A few posts on Product Hunt have made me notice that the we’re starting to see Mobile influence the creation of Mac apps in a big way. Mobile UI and UX has changed the expectations of users over the past five years. We’ve come to expect the following: fast, clean, well designed, use of images, and on-demand from software. The bar for the average user has gone up tremendously. What’s most interesting to me is the fact that the world is starting to appreciate the fact that less is more. They want applications to do less and they want to be focused in on their tasks. Macs are starting to grow again, which is an interesting trend. Part of it is halo effect and part of it is the Mac just provides a better user experience for a laptop. Laptops aren’t going to go away, but their use case is…Continue Reading
I’m a big believer that founders shouldn’t just start companies to start companies. They should start companies because they want to solve a very specific problem. The “this will make us billions” type of entrepreneurs rarely work out. Entrepreneurship constantly kicks the shit out of you everyday for at least a four to five year period. If you’re not solving a problem you deeply care about, then you’re likely to quit through the death of a thousand cuts. You won’t have the ability to hire, the product will get messy, and the list goes on. If it’s not a problem you want solved, then it just won’t work. When thinking about this concept, I thought that there are really two different type of problems founders solve. The first type of problem is what I call a “Domain Expertise Problem”. It’s a problem that you’ve experienced and identified due to some…Continue Reading
There’s been an influx of on-demand mobile services – the Ubers, Lyfts, Postmates, Shyps, etc. of the world. They’re great and I think we should continue to invest in these companies, especially at a vertical level with industries like cars (Beepi) and food (Sprig). There’s one issue that’s been cropping up in my head for the past couple of months and that’s: what’s the end-game for many of these services? I don’t say this in a “it’s 1999 bubble and burn rates are high” manner. I say this in a genuine and optimistic, we haven’t seen anything like this before and many of these services will have to have an exit, but the buyers for these companies are different than just the usual Google, Facebook, Apple, and Microsoft . Here are the different buckets and where I think on-demand mobile services might shake out in terms of liquidity. Don’t think of…Continue Reading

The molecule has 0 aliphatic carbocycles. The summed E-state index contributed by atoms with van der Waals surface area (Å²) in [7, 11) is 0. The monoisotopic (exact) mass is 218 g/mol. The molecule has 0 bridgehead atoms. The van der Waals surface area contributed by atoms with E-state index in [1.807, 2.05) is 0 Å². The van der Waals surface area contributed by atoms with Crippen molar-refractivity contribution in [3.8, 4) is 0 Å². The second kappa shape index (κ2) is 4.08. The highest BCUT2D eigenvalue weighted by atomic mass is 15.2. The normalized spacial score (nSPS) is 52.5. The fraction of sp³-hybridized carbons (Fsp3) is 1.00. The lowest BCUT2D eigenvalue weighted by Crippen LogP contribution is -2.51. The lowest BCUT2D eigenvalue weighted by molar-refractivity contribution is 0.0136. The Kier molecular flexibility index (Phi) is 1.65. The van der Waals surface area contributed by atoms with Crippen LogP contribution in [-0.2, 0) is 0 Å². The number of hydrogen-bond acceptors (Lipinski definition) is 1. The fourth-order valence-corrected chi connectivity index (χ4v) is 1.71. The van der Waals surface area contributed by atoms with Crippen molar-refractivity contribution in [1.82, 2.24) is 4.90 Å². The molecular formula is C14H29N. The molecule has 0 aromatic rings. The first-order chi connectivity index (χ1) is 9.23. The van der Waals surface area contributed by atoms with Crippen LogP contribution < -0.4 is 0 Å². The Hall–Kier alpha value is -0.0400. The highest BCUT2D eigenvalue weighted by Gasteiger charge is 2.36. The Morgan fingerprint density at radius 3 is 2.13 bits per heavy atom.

There aren’t many of them, but I’m a big believer in B2B2C companies. Some favorite examples might be OpenTable and Benefits. The flipside to the B2B2C model deals with having to build products for two distinct user bases with different yet related needs. It’s incredibly difficult and a tricky balancing act. We did this at Onswipe and it wasn’t easy, resulting in many lessons learned. Building a product that’s B2B for the publishers is a different set of needs than building a product that’s B2C for delivering the best experience for the end user. I still think there’s tremendous value to be had in the B2B2C space, but there’s a better way to think about it. Josh Breinlinger put out a post a bit ago that opened my eyes to the SaaS+Marketplace opportunity and how a B2B2C success could spring from here . I think the next great marketplace will…Continue Reading
It’s 2014 and according to Google, 55% of small businesses still don’t have websites. Ridiculous, right? This is even with technology like WordPress, Wix, and Squarespace. Most websites are still desktop first so they’re going to have to be re-written for a mobile only world soon anyway. Responsive design is a great stopgap, but it’s really a way to shrink down all the desktop logic into a mobile form factor. It isn’t saying: Most people are going to be consuming web content on mobile and most will be coming from either Facebook or Google on these devices. Identifying the problem: People want information delivered to them in a simple easy to consume manner We shouldn’t be looking at websites as the problem being solved, websites are actually a solution. They’re a solution that we came up with over 20 years ago. The real problem is: People want information about a…Continue Reading